Candida parapsilosis is frequently isolated from hospital environments, like air and surfaces, and causes serious nosocomial infections. Molecular studies provided evidence of great genetic diversity within the C. parapsilosis species complex but, despite their growing importance as pathogens, little is known about their potential to cause disease, particularly their interactions with phagocytes.
In their study, Raquel Sabino, of the Centre of Molecular and Environmental Biology, Department of Biology at the University of Minho in Braga, Portugal, and colleagues, assayed clinical and environmental C. parapsilosis isolates, and strains of the related species C. orthopsilosis and C. metapsilosis for their ability to induce macrophage cytotocixity and secretion of the pro-inflammatory cytokine TNF-alpha, to produce pseudo-hyphae and to secrete hydrolytic enzymes.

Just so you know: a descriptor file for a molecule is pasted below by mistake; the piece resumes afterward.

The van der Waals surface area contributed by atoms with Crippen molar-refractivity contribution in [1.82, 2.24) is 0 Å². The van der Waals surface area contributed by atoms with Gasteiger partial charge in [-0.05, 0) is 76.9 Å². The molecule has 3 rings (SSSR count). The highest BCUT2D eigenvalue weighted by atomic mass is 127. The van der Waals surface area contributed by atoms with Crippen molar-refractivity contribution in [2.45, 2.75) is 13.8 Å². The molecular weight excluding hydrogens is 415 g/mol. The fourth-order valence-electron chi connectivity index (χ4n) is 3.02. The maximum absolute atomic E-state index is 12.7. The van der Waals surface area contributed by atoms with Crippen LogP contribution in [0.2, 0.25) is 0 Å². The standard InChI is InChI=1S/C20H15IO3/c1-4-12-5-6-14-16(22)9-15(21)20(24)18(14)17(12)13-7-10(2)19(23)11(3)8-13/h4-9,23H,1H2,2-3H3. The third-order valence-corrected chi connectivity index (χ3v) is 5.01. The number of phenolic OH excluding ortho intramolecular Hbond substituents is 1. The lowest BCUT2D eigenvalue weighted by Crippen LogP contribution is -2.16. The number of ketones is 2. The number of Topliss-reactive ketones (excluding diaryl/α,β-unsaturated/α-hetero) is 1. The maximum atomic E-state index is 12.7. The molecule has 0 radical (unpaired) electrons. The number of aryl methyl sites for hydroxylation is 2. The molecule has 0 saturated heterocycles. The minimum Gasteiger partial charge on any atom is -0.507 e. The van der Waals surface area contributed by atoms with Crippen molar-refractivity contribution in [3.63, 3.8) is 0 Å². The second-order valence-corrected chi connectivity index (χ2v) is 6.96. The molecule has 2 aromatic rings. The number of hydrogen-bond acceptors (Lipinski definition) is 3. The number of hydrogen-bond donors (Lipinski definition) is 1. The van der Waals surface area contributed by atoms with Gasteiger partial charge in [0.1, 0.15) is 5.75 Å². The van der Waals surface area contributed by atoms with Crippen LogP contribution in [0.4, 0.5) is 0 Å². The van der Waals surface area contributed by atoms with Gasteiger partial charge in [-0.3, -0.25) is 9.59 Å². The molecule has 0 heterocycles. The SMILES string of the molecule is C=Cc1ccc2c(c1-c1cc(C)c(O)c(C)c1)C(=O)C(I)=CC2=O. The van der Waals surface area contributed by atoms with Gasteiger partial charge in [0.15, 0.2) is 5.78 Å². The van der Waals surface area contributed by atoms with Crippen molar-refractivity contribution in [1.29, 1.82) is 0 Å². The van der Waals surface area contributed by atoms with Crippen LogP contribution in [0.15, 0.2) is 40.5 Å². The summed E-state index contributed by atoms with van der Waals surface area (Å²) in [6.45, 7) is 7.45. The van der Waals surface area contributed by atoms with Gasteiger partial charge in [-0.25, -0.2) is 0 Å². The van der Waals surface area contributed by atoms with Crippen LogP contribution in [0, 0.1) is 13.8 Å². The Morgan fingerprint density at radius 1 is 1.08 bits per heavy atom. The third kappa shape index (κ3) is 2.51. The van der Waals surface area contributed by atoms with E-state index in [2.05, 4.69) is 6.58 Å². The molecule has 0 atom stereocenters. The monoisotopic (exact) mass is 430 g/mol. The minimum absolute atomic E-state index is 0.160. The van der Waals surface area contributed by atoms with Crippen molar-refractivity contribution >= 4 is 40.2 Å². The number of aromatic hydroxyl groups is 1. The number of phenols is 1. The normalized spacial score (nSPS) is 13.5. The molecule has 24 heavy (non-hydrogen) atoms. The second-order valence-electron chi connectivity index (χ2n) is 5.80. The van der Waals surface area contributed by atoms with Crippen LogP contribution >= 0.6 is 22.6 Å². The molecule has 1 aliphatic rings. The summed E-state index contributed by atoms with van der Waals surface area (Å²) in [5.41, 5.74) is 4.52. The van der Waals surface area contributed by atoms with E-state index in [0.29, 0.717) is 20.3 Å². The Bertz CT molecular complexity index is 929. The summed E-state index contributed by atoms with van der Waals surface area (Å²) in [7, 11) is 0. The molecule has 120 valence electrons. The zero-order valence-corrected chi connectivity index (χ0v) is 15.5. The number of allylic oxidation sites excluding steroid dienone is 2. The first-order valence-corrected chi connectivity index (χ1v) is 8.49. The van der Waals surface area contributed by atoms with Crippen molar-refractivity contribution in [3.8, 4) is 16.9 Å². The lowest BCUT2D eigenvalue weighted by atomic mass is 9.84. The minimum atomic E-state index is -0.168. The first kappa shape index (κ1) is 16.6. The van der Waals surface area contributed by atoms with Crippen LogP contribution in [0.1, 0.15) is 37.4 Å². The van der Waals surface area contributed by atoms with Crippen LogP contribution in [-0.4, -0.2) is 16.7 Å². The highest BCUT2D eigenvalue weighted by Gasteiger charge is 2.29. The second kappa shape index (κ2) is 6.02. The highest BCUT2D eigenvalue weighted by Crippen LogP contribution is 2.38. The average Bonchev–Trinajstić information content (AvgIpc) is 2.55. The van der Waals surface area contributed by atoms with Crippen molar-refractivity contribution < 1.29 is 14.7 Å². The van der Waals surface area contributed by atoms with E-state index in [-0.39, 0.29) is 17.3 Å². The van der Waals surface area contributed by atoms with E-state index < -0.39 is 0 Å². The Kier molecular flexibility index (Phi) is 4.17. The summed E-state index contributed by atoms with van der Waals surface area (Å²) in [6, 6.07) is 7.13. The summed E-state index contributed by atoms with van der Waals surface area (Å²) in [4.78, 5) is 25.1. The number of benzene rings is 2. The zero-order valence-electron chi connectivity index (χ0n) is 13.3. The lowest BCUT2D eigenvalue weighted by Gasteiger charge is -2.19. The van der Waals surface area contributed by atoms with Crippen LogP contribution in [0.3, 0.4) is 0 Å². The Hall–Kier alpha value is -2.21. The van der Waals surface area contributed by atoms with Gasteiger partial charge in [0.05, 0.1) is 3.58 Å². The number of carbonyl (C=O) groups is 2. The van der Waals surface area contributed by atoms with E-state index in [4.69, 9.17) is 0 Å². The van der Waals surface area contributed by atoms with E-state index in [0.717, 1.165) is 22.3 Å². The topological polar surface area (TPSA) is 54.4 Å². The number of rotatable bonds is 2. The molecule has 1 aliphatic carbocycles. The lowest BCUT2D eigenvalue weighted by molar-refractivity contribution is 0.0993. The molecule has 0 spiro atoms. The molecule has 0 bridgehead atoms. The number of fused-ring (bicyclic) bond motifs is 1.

Environmental C. parapsilosis isolates caused a statistically significant (p=0.0002) higher cell damage compared with the clinical strains, while C. orthopsilosis and C. metapsilosis were less cytotoxic. On the other hand, clinical isolates induced a higher TNF-alpha production compared with environmental strains (p<0.0001). Whereas the amount of TNF-alpha produced in response to C. orthopsilosis strains was similar to the obtained with C. parapsilosis environmental isolates, it was lower for C. metapsilosis strains. No correlation between pseudo-hyphae formation or proteolytic enzymes secretion and macrophage death was detected (p>0.05). However, a positive correlation between pseudo-hyphae formation and TNF-alpha secretion was observed (p=0.0119).
Sabino, et al. concluded that environmental C. parapsilosis strains are more resistant to phagocytic host defenses than bloodstream isolates, being potentially more deleterious in the course of infection than strains from a clinical source. Thus, active environmental surveillance and application of strict cleaning procedures should be implemented in order to prevent cross-infection and hospital outbreaks. Their research was published in BMC Microbiology.
Reference: Sabino R, Sampaio P, Carneiro C, Rosado L and Celia Pais. Isolates from hospital environments are the most virulent of the Candida parapsilosis complex. BMC Microbiology 2011, 11:180doi:10.1186/1471-2180-11-180